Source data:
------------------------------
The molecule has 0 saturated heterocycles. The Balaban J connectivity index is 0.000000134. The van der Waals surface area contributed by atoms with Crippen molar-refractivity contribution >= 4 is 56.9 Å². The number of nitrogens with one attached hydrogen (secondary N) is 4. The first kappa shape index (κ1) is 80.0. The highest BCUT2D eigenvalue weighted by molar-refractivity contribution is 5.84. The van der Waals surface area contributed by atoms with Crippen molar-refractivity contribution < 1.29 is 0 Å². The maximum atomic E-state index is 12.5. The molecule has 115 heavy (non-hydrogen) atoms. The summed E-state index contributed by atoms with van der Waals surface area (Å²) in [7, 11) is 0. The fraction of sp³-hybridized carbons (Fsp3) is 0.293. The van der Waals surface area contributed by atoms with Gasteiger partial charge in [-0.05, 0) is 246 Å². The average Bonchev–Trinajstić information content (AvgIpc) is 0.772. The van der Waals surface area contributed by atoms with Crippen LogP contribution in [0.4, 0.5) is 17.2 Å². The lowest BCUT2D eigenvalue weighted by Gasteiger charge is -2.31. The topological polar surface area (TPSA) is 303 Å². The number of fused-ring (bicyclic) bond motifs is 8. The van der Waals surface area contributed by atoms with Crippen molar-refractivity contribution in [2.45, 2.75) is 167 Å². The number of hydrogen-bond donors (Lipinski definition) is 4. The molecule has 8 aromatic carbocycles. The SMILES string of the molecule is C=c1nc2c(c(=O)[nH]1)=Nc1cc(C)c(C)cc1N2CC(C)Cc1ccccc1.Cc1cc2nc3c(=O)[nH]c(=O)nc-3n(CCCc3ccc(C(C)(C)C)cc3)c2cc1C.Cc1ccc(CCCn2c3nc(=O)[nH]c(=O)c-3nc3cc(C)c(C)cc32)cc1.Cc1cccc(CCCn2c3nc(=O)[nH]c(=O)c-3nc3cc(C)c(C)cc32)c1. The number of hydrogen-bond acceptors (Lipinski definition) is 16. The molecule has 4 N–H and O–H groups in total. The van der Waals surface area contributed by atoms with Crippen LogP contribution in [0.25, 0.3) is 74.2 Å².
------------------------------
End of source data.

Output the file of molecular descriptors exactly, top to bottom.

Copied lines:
The molecule has 0 saturated heterocycles. The Balaban J connectivity index is 0.000000134. The van der Waals surface area contributed by atoms with Crippen molar-refractivity contribution >= 4 is 56.9 Å². The number of nitrogens with one attached hydrogen (secondary N) is 4. The first kappa shape index (κ1) is 80.0. The highest BCUT2D eigenvalue weighted by molar-refractivity contribution is 5.84. The van der Waals surface area contributed by atoms with Crippen molar-refractivity contribution < 1.29 is 0 Å². The maximum atomic E-state index is 12.5. The molecule has 115 heavy (non-hydrogen) atoms. The summed E-state index contributed by atoms with van der Waals surface area (Å²) in [7, 11) is 0. The fraction of sp³-hybridized carbons (Fsp3) is 0.293. The van der Waals surface area contributed by atoms with Gasteiger partial charge in [-0.05, 0) is 246 Å². The average Bonchev–Trinajstić information content (AvgIpc) is 0.772. The van der Waals surface area contributed by atoms with Crippen LogP contribution in [0.4, 0.5) is 17.2 Å². The lowest BCUT2D eigenvalue weighted by Gasteiger charge is -2.31. The topological polar surface area (TPSA) is 303 Å². The number of fused-ring (bicyclic) bond motifs is 8. The van der Waals surface area contributed by atoms with Crippen molar-refractivity contribution in [2.45, 2.75) is 167 Å². The number of hydrogen-bond donors (Lipinski definition) is 4. The molecule has 8 aromatic carbocycles. The SMILES string of the molecule is C=c1nc2c(c(=O)[nH]1)=Nc1cc(C)c(C)cc1N2CC(C)Cc1ccccc1.Cc1cc2nc3c(=O)[nH]c(=O)nc-3n(CCCc3ccc(C(C)(C)C)cc3)c2cc1C.Cc1ccc(CCCn2c3nc(=O)[nH]c(=O)c-3nc3cc(C)c(C)cc32)cc1.Cc1cccc(CCCn2c3nc(=O)[nH]c(=O)c-3nc3cc(C)c(C)cc32)c1. The number of hydrogen-bond acceptors (Lipinski definition) is 16. The molecule has 4 N–H and O–H groups in total. The van der Waals surface area contributed by atoms with Crippen LogP contribution in [0.25, 0.3) is 74.2 Å².